As previously noted, the “Fast and Furious” program run by the Bureau of Alcohol, Tobacco, Firearms and Explosives and the U.S. attorney in Arizona was a badly conceived operation made worse by incompetent leadership. It began as an effort to track the illegal flow of guns from U.S. gun shops across the border to Mexican drug cartels, with the hope of using the information to break up those cartels, and in the end it may have contributed to scores of deaths, including the death of a U.S. Border Patrol officer.
Nobody — with the exception of some who were directly involved — disputes that it was a bad idea gone wrong. And as a result, most of those in the ATF and the U.S. attorney’s office in Arizona who planned and led the effort have been fired or reassigned.
So what’s the controversy in Washington all about? Republicans have two working theories about Fast and Furious, and through the House Government Oversight Committee are attempting to find evidence to support those pet theories. But so far, despite having subpoenaed a veritable haystack of documents from the Justice Department, they have been unable to find the needle that they seek.
The response to that failure has been to demand still more haystacks to search. Committee Chairman Darrell Issa insists that the Justice Department release thousands of additional documents that go right to the core of ongoing criminal investigations in the case, even though as a matter of law and practice such documents are considered exempt from congressional subpoena.
Attorney General Eric Holder, backed by President Obama, has refused to release those documents, which is why he is now in danger of joining a long list of officials in both parties to have been held in contempt of Congress over the years.
Issa and his colleagues believe that somewhere, documents exist that will show that Holder and others at high levels in the Obama administration helped to plan and execute Fast and Furious, although again, there’s no evidence that is true. But what really drives the investigation is a deeply held conviction among many conservatives that instead of being an effort to track guns back to the drug cartels and then arrest cartel leadership, Fast and Furious was a government plot intended to make guns look bad and to build public support for undercutting the Second Amendment.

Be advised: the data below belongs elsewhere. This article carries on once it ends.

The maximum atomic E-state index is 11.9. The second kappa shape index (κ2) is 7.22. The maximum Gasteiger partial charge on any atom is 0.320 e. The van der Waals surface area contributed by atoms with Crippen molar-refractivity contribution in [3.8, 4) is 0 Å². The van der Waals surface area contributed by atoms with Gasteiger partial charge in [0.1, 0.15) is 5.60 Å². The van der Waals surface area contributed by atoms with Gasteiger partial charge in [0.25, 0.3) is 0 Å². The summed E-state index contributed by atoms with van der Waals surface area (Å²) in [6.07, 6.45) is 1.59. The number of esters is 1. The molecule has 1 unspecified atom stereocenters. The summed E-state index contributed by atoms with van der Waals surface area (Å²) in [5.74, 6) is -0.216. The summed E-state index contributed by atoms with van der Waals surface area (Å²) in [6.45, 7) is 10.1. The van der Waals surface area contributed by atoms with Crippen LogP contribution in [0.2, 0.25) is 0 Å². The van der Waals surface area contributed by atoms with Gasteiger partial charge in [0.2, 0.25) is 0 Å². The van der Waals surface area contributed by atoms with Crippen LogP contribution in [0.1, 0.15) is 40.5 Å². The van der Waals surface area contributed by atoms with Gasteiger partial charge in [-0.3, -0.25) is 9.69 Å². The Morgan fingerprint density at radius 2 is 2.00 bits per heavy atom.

Here’s how Rush Limbaugh explained it to the faithful yesterday:
“Now, we all know what the purpose of this was. The purpose of this was to gin up anti-Amendment 2 sentiment among the people of this country. The objective was — and this is where the irony steps in — the objective was to have news stories where everybody was shocked and stunned and saddened, guns purchased by drug cartel members in America. Look how easy it was, end up in Mexico, owned by violent drug gangs, and used in the commission of heinous crimes. Why, our gun laws are too lax. The sentiment in this country among the people is to maintain the Second Amendment. The America people don’t want, by a vast majority, any gun control legislation. But that doesn’t matter to people like President Kardashian or Eric Holder or any of the Democrat Party or the left.
They don’t want you to have guns, and so it doesn’t matter about the Constitution and it doesn’t matter about the will of the American people. If they don’t want you to have guns they’re gonna try to find a way to make sure that you don’t. And that’s what Fast and Furious was, as simply put as I can make it.”
The theory has no more basis in fact than do claims that Obama is a Kenyan plant or that he intends to confiscate all firearms in private hands. It also ignores the reality that the Bush administration had run similar if smaller scale operations, and that Fast and Furious — botched though it was — was simply an extension of those previous programs.
Unfortunately, these days a story with a basis in fact is much less valuable than a bogus story line that gets people stirred up and angry, certain that their country is being stolen from them as they watch.
– Jay Bookman